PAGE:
Councillor Allsop

Mayor Ellis

So when I ran for mayor in 2006 I ran on doctor recruitment and it was a provincial issue and the mayor of the day said to me, on the stage, this is not our concern and I said yes it is, whatever affects our community is my concern if I’m mayor.

Is this affecting our community? Yes. Is it affecting our business community? Yes. Is it affecting condos being built over there, and condos being there? Yes. What are we going to do in risk? We can kick this down the road the province doesn’t anything – 15 years [the Province] haven’t done anything about doctor recruitment. The risk we have is our downtown, our business, our condos being built.

When I look at this – and I’m not saying that $38 a year is not a lot of money – it’s $3.81. If we can get them to a better facility 24 hours I watched the program last night the bridge was originally for 15 people, they have over 120 people drop in in there in a day.

The risk of not doing it means no condos built at The Intelligencer I don’t think. … Why would they want to build condos, why would anybody want to buy them there? When I look next door to the Quite Hotel, it’s the same. We can’t leave this here. We are losing economic money as the time ticks. We’re losing it for merchants downtown that are talking about maybe moving to Quite West, or moving here or moving to the mall, or moving right out of town, or closing. If we even were to be able to pull one of the condo projects off, it would be way more than the 2 million we’re asking to taxpayer in taxes within 2 to three years.

The risk of letting this go if they walk away from it and give the building back to us and say we’re not going to do it, the risk is it’s going to be at that church for the rest of my life, or until the next council has decided they’re going to do something about it.

What I’m looking for, is we need a continuum of care model and that’s what I’ve been pressing the province for and hopefully we will get there. The bridge is a low barrier, it plays one of the important things that we’ll have in a continuum of care. 24 hours drop in, your next stage would be a detox center or get well center with beds, then beds in the community. It would be built on along the whole continuum, is that what I’ve asked for, that’s what I’m trying to push for, that’s what we need, we need that whole model, but without the bridge we don’t have it.

When I look over there and we met with the businesses, a couple of people around the table. I’ve been in business myself, my heart bleeds for them. How do we get it better? Is moving it to one spot going to be better? Well, that’s a yes and a no question. ‘Till we get the rest of the pieces, yes, but we’ve got to start somewhere.

When you look at the facility that’s not purpose built – the bridge at Church Street, or a bridge on Bridge Street – it’s not purpose built. It was built for a church, it was built for a kitchen to feed a few people. Do they have services there, they’re trying to extend the services.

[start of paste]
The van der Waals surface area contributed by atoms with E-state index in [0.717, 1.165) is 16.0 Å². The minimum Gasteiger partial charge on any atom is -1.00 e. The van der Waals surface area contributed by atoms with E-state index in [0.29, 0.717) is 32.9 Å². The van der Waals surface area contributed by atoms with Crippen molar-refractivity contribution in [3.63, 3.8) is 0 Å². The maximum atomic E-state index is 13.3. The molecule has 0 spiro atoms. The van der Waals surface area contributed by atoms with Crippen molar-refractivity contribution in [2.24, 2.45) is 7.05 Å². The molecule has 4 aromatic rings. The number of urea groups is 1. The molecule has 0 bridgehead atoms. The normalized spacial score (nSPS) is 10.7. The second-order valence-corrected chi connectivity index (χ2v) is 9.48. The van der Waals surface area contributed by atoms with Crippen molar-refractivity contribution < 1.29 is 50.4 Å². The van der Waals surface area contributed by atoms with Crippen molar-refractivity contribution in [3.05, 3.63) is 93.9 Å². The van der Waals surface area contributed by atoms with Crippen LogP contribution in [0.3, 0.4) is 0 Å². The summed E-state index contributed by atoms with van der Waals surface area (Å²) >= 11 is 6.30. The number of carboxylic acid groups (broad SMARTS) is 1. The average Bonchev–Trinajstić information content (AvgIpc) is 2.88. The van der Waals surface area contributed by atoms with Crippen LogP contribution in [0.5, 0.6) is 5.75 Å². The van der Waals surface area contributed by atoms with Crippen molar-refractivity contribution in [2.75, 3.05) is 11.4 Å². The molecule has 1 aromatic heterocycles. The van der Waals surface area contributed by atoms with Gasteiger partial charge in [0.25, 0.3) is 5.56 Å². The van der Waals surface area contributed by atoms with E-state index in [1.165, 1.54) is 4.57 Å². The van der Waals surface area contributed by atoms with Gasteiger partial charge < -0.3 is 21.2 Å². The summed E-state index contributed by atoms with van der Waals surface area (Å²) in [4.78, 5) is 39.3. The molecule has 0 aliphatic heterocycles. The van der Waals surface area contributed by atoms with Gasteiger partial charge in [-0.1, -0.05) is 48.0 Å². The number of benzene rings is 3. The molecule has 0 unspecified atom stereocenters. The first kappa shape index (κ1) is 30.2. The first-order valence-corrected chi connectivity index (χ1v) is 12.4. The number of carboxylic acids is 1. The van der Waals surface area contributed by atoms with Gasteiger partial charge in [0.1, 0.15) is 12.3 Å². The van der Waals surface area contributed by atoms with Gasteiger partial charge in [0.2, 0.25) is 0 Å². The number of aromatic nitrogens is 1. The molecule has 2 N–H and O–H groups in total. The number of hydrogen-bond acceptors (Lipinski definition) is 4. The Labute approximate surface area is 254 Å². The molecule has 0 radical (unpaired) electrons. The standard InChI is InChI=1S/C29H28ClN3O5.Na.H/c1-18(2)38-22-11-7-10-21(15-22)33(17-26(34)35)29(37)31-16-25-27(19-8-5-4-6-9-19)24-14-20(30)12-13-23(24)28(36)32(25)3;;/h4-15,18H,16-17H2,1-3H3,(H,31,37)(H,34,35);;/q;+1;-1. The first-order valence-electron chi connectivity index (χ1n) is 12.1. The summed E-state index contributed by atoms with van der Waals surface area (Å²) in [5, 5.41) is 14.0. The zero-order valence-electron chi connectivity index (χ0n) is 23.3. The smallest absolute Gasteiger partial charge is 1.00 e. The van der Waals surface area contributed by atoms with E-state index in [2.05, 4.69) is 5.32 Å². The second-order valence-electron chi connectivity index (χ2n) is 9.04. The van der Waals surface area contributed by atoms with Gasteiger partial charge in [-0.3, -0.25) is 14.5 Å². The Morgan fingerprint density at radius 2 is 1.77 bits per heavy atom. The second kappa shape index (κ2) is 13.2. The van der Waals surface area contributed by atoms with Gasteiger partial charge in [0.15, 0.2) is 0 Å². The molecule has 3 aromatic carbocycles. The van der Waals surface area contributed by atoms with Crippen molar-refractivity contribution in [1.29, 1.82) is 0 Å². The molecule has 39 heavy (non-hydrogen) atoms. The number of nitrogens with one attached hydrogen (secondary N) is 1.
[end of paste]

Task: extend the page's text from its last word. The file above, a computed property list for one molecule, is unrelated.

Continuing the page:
Worst case if they didn’t get financing from the government for the wraparound services, we’re still going to need a place for a warming center. We’re still going to need a place for a food kitchen and drop in. Then I guess that’s all up becomes for the first year ’till the government decides to pony up, but to leave them there, I don’t think that’s the answer. I think that’s shoving our head in the stand and not wanting to say these are tough decisions.

I had as many people phone me and talk to me about wanting us to put this money in as I did [from those not wanting] to put it in. The ones that did not want to put in: “close the church, you’re feeding them too much, kick them out of town, 33% are from out of town town, why are you feeding them”, that’s what I’m getting from those people. You know, if they knew that in the economic development factor, the economic development that that church, in that spot, is costing us, is costing us way more than what we’re going to risk and invest in.

It’s a tough decision. I’ve pounded the Province for three weeks now. Are they going to come through, well they never come through on doctor recruitment. Are they going to come up with something? I’ve been in talks with the minister, yes. What that is, I’m hoping for the long run, the whole continuation of care model. Every community needs them. There’s 110 people that church serve today, I’m sorry, but it’s going to be serving 140 next year, it’s going to be serving 200 the next year. The numbers are not going to go down ’till the Province does something. Can it get down overnight? No, I think we’re going to go up until the province comes in with something and hopefully then it’ll peak and go down. It’s the whole economy, every town has them. Cobourg – I wouldn’t even want to name them because I just keep going right. I think the risk is too great on our economy, on our downtown, on the condos that want to be built down here, would you want to buy a condo when you look at the wall there, the people in Century Place? No, I don’t blame them. It’s got to be moved, it’s outgrowing, it’s got to have wraparound services. This is the first step.

Mayor Neil Ellis

Council backs $2M in special tax levy to expedite The Bridge hub – The Intelligencer

February 27, 2024 – Council votes down redirecting the $1.3M Building Faster Fund funding from the Avonlough Project to The Bridge, and replace it with tax funded long-term debt in a 8-0 vote